By Seamus McKinney (for Irish News)
Bloody Sunday was the open sore that wouldn’t heal. The killing of 13 men and boys and the death later from his injuries of John Johnston poured petrol on the burning Troubles.
In 2010, Lord Saville of Newdigate ruled that all of the dead and wounded were shot without cause. On the same day, then British Prime Minister, David Cameron made an unprecedented apology to the Bloody Sunday families. He told a packed and hushed House of Commons that some of the soldiers present in Derry on Bloody Sunday acted wrongly.
“What happened on Bloody Sunday was unjustified and unjustifiable. It was wrong,” he said.
His words were relayed live on a huge screen to thousands of people in Guildhall Square. On that brightest of June days, they had just heard Lord Saville’s report exonerate the dead and wounded. With the Prime Minister’s words, it felt that a wrong had been righted.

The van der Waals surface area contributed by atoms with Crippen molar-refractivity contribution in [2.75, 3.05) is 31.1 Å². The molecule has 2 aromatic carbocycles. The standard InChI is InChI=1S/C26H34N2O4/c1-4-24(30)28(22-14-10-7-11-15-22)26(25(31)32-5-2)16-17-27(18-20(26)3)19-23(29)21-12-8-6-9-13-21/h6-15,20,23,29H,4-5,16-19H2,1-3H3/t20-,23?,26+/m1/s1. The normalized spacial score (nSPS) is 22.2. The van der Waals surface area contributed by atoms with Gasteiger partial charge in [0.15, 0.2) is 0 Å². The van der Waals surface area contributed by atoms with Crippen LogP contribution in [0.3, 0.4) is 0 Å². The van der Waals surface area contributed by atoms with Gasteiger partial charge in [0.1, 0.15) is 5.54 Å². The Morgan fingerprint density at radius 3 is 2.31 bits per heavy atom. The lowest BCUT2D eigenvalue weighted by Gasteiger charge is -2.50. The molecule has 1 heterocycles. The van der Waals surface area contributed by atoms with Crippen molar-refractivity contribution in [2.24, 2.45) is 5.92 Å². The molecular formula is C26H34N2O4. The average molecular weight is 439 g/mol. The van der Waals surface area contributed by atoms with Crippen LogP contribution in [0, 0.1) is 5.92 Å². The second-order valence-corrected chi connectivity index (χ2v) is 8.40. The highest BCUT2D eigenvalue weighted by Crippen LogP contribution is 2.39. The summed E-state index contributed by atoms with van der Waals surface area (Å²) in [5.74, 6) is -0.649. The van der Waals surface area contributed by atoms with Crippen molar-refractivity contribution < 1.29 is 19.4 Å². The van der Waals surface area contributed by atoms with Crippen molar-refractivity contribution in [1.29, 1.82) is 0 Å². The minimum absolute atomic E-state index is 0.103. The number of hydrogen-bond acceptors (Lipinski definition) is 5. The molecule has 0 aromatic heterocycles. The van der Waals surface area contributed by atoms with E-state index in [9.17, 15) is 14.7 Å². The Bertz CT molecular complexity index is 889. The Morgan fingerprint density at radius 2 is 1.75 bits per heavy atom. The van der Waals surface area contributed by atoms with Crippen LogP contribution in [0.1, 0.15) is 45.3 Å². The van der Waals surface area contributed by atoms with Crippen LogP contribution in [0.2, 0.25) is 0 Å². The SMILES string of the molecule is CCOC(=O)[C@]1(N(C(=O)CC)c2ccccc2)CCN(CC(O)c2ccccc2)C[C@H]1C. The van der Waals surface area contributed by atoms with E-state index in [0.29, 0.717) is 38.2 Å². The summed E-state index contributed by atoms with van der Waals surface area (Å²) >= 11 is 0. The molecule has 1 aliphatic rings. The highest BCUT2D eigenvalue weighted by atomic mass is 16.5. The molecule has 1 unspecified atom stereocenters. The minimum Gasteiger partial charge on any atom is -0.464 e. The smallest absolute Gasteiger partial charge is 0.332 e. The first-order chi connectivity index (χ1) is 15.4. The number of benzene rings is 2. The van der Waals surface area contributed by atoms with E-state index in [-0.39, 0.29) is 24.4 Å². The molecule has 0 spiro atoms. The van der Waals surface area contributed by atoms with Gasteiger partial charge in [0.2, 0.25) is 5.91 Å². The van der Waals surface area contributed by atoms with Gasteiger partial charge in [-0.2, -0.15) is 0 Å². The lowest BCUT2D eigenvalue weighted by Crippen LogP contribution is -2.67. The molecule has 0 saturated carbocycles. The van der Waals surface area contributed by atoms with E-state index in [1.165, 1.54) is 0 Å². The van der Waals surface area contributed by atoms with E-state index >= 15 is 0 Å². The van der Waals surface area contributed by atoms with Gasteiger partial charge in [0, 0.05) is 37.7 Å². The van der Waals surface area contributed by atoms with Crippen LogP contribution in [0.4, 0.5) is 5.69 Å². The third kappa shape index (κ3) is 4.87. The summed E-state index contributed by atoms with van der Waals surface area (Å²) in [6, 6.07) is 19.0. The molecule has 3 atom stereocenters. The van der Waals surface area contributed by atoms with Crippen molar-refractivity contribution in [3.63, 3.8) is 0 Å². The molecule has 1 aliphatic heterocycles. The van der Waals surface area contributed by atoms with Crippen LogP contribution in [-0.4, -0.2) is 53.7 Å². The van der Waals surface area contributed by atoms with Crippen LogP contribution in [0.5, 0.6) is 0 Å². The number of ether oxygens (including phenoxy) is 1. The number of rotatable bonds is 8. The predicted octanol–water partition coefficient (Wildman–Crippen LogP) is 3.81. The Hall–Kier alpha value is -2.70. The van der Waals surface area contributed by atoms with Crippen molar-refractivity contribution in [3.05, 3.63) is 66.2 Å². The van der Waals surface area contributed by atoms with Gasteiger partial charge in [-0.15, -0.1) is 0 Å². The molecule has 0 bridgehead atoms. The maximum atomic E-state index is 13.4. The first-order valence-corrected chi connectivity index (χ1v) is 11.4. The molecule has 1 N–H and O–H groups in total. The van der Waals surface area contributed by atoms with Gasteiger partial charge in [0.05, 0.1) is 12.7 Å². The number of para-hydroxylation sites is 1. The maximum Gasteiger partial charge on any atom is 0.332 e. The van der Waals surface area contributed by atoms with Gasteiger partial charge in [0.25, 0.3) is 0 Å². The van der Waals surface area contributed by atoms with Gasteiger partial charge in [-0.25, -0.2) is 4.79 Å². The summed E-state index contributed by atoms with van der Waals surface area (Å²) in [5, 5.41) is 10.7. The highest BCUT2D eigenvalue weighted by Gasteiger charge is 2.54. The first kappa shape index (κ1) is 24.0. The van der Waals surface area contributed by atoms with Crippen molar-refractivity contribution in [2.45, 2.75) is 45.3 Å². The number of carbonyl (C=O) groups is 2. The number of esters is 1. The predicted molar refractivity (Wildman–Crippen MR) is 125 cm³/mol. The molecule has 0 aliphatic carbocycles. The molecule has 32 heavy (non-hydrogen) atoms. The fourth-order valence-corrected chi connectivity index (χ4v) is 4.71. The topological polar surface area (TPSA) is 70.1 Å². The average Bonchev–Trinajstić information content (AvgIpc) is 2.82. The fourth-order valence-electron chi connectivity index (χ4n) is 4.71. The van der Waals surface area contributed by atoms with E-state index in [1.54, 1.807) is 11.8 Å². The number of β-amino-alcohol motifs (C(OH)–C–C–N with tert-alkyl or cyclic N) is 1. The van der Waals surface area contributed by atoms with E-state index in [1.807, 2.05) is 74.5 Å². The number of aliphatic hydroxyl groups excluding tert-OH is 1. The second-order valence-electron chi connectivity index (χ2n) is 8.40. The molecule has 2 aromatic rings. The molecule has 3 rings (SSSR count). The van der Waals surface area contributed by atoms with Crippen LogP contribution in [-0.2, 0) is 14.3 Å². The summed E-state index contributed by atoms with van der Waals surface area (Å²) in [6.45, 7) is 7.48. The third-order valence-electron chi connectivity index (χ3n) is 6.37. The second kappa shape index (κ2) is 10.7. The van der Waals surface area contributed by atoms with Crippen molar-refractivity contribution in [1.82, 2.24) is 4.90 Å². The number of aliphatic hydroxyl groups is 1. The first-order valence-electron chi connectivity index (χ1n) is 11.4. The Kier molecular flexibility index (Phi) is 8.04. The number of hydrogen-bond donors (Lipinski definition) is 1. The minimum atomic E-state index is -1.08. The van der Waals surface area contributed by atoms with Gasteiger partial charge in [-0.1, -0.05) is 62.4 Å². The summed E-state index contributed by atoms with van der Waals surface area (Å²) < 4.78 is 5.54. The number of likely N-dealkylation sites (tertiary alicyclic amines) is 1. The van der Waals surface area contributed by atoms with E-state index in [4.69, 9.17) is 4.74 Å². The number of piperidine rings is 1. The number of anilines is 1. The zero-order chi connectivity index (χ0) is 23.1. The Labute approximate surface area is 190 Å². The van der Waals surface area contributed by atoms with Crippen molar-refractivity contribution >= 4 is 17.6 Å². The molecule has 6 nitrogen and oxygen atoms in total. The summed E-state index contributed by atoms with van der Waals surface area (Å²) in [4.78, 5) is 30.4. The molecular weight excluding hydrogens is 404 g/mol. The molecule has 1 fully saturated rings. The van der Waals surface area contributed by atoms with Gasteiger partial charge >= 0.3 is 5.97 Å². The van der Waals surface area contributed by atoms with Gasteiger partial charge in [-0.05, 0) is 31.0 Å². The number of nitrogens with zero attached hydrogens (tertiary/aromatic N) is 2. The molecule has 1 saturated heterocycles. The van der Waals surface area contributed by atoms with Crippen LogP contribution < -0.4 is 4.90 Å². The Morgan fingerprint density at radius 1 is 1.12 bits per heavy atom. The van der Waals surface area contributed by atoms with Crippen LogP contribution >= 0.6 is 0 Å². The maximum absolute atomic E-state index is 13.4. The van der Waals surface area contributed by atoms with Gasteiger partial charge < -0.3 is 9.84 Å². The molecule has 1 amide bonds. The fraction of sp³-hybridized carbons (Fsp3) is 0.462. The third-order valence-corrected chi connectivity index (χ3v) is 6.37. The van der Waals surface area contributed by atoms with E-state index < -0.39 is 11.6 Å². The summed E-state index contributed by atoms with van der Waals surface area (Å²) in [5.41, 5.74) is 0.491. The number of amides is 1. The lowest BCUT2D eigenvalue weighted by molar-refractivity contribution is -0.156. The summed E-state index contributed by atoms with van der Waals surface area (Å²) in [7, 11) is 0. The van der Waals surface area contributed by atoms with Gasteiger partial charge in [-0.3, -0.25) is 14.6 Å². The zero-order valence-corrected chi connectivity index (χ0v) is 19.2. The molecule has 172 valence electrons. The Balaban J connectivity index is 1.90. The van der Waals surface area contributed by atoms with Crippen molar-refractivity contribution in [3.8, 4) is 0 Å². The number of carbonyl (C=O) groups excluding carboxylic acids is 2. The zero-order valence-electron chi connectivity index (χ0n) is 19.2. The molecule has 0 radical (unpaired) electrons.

For some of the families, it was logical that those responsible for the unjustified and unjustifiable killings should face justice. Without that, Mr Cameron’s words were just that, words. His apology meant nothing if their loved ones were not given the same basic right to justice that is the right of everyone.
The Public Prosecution Service concluded there was enough evidence to charge Soldier F with the murders of Jim Wray and William McKinney and the attempted murders of Michael Quinn, Joseph Friel, Joe Mahon and the late Patrick O’Donnell.
The families have had to fight every legal inch to bring the Soldier F case to court only for the possibility now of justice for their loved ones to be taken away.
Yesterday’s announcement by the PPS was met with shock in Derry. It cast a shadow over the city that contrasted with the bright skies of June 15, 2010 when it appeared – for an enticing moment – that the Bloody Sunday dead would be treated properly.
The open sore of Bloody Sunday has been picked open again and the words of David Cameron are being seen to be just that, words, nothing more.